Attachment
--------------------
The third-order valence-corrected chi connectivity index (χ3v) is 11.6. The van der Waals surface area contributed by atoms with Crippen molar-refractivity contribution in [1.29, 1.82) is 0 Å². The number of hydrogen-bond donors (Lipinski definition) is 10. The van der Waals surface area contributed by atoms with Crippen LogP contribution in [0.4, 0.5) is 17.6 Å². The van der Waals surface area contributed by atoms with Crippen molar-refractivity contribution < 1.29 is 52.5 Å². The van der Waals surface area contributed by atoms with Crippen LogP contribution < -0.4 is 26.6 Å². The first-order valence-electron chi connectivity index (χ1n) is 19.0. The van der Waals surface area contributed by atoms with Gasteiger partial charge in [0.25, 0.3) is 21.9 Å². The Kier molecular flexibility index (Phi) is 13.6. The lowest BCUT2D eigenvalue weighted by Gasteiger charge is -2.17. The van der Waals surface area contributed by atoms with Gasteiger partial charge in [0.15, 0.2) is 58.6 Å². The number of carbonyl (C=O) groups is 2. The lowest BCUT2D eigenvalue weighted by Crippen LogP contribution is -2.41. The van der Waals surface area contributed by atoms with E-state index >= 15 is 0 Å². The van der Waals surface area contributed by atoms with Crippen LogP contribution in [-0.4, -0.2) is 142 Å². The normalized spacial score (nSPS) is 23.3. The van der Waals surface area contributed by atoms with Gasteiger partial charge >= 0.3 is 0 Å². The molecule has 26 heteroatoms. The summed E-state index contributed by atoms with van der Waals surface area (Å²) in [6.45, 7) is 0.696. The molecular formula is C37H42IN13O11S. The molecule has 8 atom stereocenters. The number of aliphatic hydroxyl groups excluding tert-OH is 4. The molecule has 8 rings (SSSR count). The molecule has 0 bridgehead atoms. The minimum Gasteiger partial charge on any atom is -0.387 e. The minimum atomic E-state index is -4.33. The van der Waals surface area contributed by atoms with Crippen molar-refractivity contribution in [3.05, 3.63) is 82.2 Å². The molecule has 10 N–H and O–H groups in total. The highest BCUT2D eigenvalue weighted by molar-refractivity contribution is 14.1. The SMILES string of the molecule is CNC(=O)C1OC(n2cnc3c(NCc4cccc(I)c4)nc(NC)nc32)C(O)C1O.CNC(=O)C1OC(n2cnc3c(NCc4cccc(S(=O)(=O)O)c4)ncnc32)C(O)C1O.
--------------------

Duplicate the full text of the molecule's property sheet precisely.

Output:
The third-order valence-corrected chi connectivity index (χ3v) is 11.6. The van der Waals surface area contributed by atoms with Crippen molar-refractivity contribution in [1.29, 1.82) is 0 Å². The number of hydrogen-bond donors (Lipinski definition) is 10. The van der Waals surface area contributed by atoms with Crippen LogP contribution in [0.4, 0.5) is 17.6 Å². The van der Waals surface area contributed by atoms with Crippen molar-refractivity contribution < 1.29 is 52.5 Å². The van der Waals surface area contributed by atoms with Crippen LogP contribution < -0.4 is 26.6 Å². The first-order valence-electron chi connectivity index (χ1n) is 19.0. The van der Waals surface area contributed by atoms with Gasteiger partial charge in [0.25, 0.3) is 21.9 Å². The Kier molecular flexibility index (Phi) is 13.6. The lowest BCUT2D eigenvalue weighted by Gasteiger charge is -2.17. The van der Waals surface area contributed by atoms with Gasteiger partial charge in [0.15, 0.2) is 58.6 Å². The number of carbonyl (C=O) groups is 2. The lowest BCUT2D eigenvalue weighted by Crippen LogP contribution is -2.41. The van der Waals surface area contributed by atoms with E-state index >= 15 is 0 Å². The van der Waals surface area contributed by atoms with Crippen LogP contribution in [-0.4, -0.2) is 142 Å². The normalized spacial score (nSPS) is 23.3. The van der Waals surface area contributed by atoms with Gasteiger partial charge >= 0.3 is 0 Å². The molecule has 26 heteroatoms. The summed E-state index contributed by atoms with van der Waals surface area (Å²) in [6.45, 7) is 0.696. The molecular formula is C37H42IN13O11S. The molecule has 8 atom stereocenters. The number of aliphatic hydroxyl groups excluding tert-OH is 4. The molecule has 8 rings (SSSR count). The molecule has 0 bridgehead atoms. The minimum Gasteiger partial charge on any atom is -0.387 e. The minimum atomic E-state index is -4.33. The van der Waals surface area contributed by atoms with Crippen molar-refractivity contribution in [3.05, 3.63) is 82.2 Å². The molecule has 10 N–H and O–H groups in total. The highest BCUT2D eigenvalue weighted by molar-refractivity contribution is 14.1. The SMILES string of the molecule is CNC(=O)C1OC(n2cnc3c(NCc4cccc(I)c4)nc(NC)nc32)C(O)C1O.CNC(=O)C1OC(n2cnc3c(NCc4cccc(S(=O)(=O)O)c4)ncnc32)C(O)C1O.